Great Matters: Zen, Literature, and the Southwest Literature, Writing, and Mindfulness
Imagine a day of reading haiku masters Basho and Issa, or Romantic poets Wordsworth and Shelley, out in the breathtaking natural landscape of Northern New Mexico, wandering the mountains and arroyos as we wander the lines on the page together, becoming full of the richness, mystery, and beauty of both. How did these poets distill their contact with the natural world into words? What did words, and nature, mean to them? How did their spiritual lives feed into or grow out of this contact with nature and language? With these and other questions in mind, we too will write, sometimes practicing with the imagistic brevity of the haiku, sometimes with the less constrained but no less powerful lyric or sonnet of the Romantics, and sometimes with freer forms like memoir or journaling. Other days will find us exploring the literature of Zen Buddhism and mindfulness or hearing from guest speakers. At the heart of this course is a curiosity about the intersection between nature, language, and contemplation, of ourselves, of words, of the world, and of the interplay between them.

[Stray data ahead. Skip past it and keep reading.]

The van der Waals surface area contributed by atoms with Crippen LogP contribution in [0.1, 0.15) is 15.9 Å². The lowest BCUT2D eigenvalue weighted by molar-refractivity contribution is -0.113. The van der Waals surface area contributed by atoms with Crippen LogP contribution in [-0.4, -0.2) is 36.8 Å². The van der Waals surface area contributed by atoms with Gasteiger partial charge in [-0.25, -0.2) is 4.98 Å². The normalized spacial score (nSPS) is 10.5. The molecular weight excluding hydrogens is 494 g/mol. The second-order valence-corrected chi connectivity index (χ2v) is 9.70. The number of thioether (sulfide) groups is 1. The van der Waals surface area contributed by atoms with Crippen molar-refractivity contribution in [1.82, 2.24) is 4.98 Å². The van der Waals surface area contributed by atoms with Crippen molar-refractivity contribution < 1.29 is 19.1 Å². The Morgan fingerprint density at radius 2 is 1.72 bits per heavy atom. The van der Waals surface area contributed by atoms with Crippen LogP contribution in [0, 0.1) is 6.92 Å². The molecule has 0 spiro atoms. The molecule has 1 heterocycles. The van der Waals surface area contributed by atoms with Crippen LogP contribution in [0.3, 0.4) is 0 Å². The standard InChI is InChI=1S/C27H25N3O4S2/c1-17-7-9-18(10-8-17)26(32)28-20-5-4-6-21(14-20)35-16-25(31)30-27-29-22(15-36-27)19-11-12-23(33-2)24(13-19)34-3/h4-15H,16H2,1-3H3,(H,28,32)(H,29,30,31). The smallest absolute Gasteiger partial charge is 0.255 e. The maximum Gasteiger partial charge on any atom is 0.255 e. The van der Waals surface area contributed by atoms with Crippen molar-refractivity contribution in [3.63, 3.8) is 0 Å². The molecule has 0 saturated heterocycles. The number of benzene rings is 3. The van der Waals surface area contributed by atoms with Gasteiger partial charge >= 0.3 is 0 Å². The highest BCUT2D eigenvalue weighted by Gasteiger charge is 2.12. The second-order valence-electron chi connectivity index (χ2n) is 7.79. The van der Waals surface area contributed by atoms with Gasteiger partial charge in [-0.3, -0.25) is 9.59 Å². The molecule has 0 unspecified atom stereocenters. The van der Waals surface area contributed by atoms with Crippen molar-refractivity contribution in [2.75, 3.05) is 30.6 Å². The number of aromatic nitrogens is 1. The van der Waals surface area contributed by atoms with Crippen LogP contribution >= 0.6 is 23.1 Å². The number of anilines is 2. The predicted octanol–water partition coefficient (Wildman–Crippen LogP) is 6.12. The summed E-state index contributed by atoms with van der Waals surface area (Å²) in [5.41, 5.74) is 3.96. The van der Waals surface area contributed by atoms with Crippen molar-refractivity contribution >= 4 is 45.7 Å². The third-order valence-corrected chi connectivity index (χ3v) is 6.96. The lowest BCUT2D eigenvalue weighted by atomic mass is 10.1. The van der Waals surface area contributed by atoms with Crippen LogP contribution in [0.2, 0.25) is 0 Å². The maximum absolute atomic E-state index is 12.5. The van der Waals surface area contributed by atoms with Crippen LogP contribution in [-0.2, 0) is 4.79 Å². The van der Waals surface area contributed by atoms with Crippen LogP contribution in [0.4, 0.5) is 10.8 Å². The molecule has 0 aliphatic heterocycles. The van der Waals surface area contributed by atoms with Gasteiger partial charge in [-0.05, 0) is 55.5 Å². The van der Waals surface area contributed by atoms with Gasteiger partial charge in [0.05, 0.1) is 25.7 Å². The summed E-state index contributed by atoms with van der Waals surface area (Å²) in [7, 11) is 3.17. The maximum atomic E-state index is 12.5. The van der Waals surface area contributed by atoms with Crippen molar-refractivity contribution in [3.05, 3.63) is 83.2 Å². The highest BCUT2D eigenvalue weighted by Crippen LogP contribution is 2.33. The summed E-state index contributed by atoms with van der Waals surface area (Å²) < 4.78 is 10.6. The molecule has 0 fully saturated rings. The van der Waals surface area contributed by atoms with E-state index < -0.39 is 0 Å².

Adam Lowenstein teaches English at Santa Fe Prep, having taught for the past 18 years both in independent schools and higher education. He received his PhD in English from UCLA in 2011, writing about 19th-century American author Henry James’s efforts to elevate the craft of fiction to an art form. In 2016, on the eve…